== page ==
On November 25, 1939, Adolph “Adek” Kotzin (who was Leo’s main support and U.S. family contact when Leo was fighting his way through the bureaucracy to get a visa to come to the U.S.) asked Leo to write to Adolph’s father-in-law, Nachum Lewartowicz, in Ostrów Mazowiecka (northeastern Poland, then under German occupation), asking Nachum to let them know how he was doing. (They had not heard from Nachum since the war began. Since Leo had received letters from Poland, Adolph was hopeful that he would be able to contact Nachum.) Leo did write to Nachum, as requested, but the card (shown below) was returned. In fact, the Jews of Ostrów Mazowiecka were not doing well, and Nachum in particular had been targeted: On September 10th, the Germans had beaten Nachum till he was “covered with blood and could not see where he was going.” [JewishGen, testimony from Abraham Jakubowski, translated by Judie Ostroff Goldstein, https://www.jewishgen.org/yizkor/ostrow/ost429.html] He died in the Holocaust. (He is listed in the JewishGen Yizkor Book Necrology Database, which indexes “Holocaust martyrs”: https://www.jewishgen.org/yizkor/ostrow/ost639.html)

“Reb Nachum Levartowitz [Lewartowicz], who was thought of as a wealthy man, was a worshipper at the new study hall. Above and beyond his wealth he was known as a charitable man. Poor people stood in line outside his store, where he willingly and lovingly provided them with everything. This Reb Nachum was the son of Rabbi Fishel David, one of the distinguished citizens of Ostroveh, who was one of the leaders in education in the city.”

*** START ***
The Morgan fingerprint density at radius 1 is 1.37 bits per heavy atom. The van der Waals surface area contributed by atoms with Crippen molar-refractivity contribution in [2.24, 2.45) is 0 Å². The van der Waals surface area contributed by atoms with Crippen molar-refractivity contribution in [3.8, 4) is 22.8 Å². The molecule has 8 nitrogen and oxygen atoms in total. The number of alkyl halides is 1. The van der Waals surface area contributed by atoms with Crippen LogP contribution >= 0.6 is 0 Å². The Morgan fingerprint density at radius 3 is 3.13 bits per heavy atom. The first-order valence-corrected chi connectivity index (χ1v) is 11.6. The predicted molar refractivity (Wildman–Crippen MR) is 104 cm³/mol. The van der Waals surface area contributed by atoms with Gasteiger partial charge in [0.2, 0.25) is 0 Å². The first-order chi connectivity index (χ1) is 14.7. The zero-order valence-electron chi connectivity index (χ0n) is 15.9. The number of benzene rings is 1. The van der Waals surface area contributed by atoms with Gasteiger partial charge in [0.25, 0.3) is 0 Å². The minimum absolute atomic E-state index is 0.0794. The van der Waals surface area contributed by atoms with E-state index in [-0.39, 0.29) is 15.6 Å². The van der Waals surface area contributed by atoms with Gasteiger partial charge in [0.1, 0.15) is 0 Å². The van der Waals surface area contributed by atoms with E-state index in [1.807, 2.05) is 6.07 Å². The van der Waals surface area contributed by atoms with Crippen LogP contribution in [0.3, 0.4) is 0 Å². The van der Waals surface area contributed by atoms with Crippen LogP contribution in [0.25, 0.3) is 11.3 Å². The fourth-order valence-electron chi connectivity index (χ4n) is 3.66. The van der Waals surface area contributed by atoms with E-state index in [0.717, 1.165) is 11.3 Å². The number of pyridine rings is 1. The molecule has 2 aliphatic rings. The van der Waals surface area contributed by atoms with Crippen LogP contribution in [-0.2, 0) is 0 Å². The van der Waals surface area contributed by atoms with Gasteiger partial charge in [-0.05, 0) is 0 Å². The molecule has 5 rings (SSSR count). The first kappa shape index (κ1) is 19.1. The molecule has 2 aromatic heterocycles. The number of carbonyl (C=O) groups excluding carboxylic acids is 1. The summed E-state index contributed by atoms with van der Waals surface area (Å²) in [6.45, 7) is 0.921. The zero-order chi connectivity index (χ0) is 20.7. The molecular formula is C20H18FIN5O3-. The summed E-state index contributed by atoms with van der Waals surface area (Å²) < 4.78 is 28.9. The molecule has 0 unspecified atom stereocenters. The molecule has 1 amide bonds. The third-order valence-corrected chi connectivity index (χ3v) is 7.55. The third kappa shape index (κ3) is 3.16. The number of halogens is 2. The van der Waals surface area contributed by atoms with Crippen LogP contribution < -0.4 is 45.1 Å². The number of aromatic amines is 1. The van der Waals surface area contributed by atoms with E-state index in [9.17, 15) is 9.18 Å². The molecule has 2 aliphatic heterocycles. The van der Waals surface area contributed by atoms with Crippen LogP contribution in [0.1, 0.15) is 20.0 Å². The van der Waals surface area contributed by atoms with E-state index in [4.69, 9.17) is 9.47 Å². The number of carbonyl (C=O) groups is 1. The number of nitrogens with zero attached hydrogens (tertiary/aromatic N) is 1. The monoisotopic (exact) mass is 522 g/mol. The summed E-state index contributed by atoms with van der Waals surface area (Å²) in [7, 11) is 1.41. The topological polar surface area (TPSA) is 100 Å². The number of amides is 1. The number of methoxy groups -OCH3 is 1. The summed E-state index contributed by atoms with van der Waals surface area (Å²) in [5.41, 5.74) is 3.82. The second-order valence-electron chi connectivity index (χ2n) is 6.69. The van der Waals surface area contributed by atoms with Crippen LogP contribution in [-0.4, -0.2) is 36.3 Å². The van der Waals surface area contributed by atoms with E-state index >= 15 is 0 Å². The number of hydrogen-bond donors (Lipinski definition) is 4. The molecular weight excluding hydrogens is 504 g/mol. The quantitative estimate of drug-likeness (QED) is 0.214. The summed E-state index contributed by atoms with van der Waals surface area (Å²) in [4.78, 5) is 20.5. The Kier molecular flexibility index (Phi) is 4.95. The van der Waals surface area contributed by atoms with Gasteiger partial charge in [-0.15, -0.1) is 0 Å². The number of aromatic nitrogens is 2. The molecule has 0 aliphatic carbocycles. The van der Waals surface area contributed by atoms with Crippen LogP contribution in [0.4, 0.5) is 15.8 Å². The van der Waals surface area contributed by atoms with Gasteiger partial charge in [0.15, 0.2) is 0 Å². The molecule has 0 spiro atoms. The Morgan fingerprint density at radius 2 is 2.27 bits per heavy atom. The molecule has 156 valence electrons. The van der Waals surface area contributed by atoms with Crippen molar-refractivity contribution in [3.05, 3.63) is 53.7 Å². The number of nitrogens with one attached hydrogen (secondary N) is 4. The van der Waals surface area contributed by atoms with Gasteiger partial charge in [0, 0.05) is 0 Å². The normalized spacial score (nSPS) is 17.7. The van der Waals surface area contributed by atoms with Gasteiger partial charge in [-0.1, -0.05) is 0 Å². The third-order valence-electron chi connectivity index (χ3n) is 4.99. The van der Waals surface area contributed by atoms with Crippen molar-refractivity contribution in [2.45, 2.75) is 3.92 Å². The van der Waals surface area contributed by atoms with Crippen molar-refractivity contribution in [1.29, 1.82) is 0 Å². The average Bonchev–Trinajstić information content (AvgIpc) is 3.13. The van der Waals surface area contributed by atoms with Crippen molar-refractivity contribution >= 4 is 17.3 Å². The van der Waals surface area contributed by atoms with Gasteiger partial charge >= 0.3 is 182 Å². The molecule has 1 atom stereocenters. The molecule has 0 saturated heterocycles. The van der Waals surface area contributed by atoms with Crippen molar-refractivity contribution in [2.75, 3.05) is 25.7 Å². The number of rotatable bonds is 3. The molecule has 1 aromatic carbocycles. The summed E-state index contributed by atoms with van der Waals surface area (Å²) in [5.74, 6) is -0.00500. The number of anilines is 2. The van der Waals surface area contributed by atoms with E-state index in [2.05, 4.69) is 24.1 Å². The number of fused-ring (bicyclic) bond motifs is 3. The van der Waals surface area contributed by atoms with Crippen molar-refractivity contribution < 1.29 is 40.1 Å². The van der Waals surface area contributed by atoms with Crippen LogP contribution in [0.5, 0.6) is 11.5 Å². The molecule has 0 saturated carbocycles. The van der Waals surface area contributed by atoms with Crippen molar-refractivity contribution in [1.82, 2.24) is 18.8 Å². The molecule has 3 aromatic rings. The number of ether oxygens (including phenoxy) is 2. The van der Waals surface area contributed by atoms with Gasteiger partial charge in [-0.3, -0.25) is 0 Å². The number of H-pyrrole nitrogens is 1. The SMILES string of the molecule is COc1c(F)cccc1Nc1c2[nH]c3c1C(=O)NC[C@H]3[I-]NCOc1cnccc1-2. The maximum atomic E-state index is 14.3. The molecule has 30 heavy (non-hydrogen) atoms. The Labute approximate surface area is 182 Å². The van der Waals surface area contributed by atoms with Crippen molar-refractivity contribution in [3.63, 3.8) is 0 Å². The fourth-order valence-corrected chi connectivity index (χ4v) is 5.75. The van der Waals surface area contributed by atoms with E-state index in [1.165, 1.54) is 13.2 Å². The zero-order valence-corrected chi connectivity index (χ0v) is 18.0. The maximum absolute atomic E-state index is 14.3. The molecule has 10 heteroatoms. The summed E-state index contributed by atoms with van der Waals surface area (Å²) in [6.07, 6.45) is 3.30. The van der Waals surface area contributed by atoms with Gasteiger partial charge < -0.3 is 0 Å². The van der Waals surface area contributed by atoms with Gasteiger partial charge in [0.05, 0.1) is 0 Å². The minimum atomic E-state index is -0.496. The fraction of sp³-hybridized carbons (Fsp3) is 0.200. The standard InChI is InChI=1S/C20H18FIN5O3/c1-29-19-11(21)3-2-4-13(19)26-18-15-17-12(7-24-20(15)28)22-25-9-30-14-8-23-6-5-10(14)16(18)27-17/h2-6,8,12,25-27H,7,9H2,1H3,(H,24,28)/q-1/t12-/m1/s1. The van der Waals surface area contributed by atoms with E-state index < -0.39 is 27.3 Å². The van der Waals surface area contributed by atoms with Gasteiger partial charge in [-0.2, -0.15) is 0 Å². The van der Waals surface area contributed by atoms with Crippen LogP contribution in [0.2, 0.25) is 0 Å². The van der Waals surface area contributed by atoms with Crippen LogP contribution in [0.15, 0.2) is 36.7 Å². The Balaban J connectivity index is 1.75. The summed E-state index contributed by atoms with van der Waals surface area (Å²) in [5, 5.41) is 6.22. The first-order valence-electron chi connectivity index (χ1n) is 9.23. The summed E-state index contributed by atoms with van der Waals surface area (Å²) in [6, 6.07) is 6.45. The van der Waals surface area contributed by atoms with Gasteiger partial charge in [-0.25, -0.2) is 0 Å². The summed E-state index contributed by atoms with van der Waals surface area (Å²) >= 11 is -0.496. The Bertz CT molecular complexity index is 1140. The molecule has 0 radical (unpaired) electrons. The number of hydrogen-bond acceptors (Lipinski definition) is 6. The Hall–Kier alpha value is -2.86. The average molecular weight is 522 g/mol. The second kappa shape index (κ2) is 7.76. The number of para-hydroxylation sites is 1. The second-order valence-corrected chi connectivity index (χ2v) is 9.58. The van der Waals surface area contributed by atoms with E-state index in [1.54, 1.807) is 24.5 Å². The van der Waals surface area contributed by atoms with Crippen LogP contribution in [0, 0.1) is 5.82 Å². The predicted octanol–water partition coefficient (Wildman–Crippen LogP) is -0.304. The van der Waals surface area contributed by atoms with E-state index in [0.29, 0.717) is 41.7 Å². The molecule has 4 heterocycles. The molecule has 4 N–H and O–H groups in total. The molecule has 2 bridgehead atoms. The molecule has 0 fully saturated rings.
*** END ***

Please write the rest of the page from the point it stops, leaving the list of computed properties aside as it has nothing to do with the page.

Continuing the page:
The first three words in the body of the postcard are “Adek i Lotka” — Adek and Lotka. “Lotka” was the nickname of Leah, Adek’s wife and Nachum’s daughter.  The handwriting on the card says, “wyjechał w niewiadomym kierunku” – “he departed in an unknown direction”, and the stamp zurück (German for “back”) of course indicates that the card was returned to sender.

This postcard is dated May 8, 1940. I’m sure Leo wouldn’t have waited that long to write to Nachum. Perhaps other attempts were not even returned, as this one was?

Rhoda Kotzin, Nachum’s granddaughter, put some information about Nachum, as well as other Lewartowicz family members, on the yadvashem site.

Thanks to Ari Kolbar for help with the Polish!

Genewa,  8.5.40

Szanowny Panie !
Adek i Lotka nie mieli od Pana wiadomości bardzo długo i szalenie się niepokoją.
Byłoby mi nalenie miło, gdybym mógł dowieść memu kuzynowi (Adkowi) że u Pana wszystko w porządku.  

Łączę serdeczne pozdrowienia.

L. Hurwicz

 note: “memu” is an archaic, literary form of “mojemu” (my)

Geneve,  8.5.40

Dear Sir  !
Adek and Lotka have not heard from you for a very long time and are very worried [“worried crazy”].  It would be nice for me if I could forward to my cousin (Adek) that everything is fine with you.

I attach hearted (heartful) regards.

L. Hurwicz

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